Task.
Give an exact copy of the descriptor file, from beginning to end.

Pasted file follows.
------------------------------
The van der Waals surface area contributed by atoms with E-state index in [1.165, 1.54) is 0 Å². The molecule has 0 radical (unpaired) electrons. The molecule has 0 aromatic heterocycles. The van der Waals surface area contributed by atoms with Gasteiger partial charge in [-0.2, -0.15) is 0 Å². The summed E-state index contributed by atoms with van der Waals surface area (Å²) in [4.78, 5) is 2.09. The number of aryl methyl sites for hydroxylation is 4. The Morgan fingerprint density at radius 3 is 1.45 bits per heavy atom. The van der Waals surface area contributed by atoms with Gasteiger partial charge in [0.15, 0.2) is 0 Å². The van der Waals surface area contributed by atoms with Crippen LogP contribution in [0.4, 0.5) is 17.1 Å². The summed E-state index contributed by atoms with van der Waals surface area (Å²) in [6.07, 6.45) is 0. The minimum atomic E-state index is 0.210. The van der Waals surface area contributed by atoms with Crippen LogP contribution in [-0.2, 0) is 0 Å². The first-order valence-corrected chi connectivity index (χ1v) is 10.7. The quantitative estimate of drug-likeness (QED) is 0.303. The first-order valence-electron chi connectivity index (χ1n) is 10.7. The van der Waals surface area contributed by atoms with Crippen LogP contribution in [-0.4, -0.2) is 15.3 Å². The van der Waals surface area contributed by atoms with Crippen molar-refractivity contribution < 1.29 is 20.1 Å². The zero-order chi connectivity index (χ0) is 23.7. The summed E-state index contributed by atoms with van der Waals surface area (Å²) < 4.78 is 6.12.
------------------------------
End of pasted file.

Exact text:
The van der Waals surface area contributed by atoms with E-state index in [1.165, 1.54) is 0 Å². The molecule has 0 radical (unpaired) electrons. The molecule has 0 aromatic heterocycles. The van der Waals surface area contributed by atoms with Gasteiger partial charge in [-0.2, -0.15) is 0 Å². The summed E-state index contributed by atoms with van der Waals surface area (Å²) in [4.78, 5) is 2.09. The number of aryl methyl sites for hydroxylation is 4. The Morgan fingerprint density at radius 3 is 1.45 bits per heavy atom. The van der Waals surface area contributed by atoms with Gasteiger partial charge in [0.15, 0.2) is 0 Å². The van der Waals surface area contributed by atoms with Crippen LogP contribution in [0.4, 0.5) is 17.1 Å². The summed E-state index contributed by atoms with van der Waals surface area (Å²) in [6.07, 6.45) is 0. The minimum atomic E-state index is 0.210. The van der Waals surface area contributed by atoms with Crippen LogP contribution in [-0.2, 0) is 0 Å². The first-order valence-corrected chi connectivity index (χ1v) is 10.7. The quantitative estimate of drug-likeness (QED) is 0.303. The first-order valence-electron chi connectivity index (χ1n) is 10.7. The van der Waals surface area contributed by atoms with Crippen LogP contribution in [-0.4, -0.2) is 15.3 Å². The van der Waals surface area contributed by atoms with Crippen molar-refractivity contribution < 1.29 is 20.1 Å². The zero-order chi connectivity index (χ0) is 23.7. The summed E-state index contributed by atoms with van der Waals surface area (Å²) < 4.78 is 6.12.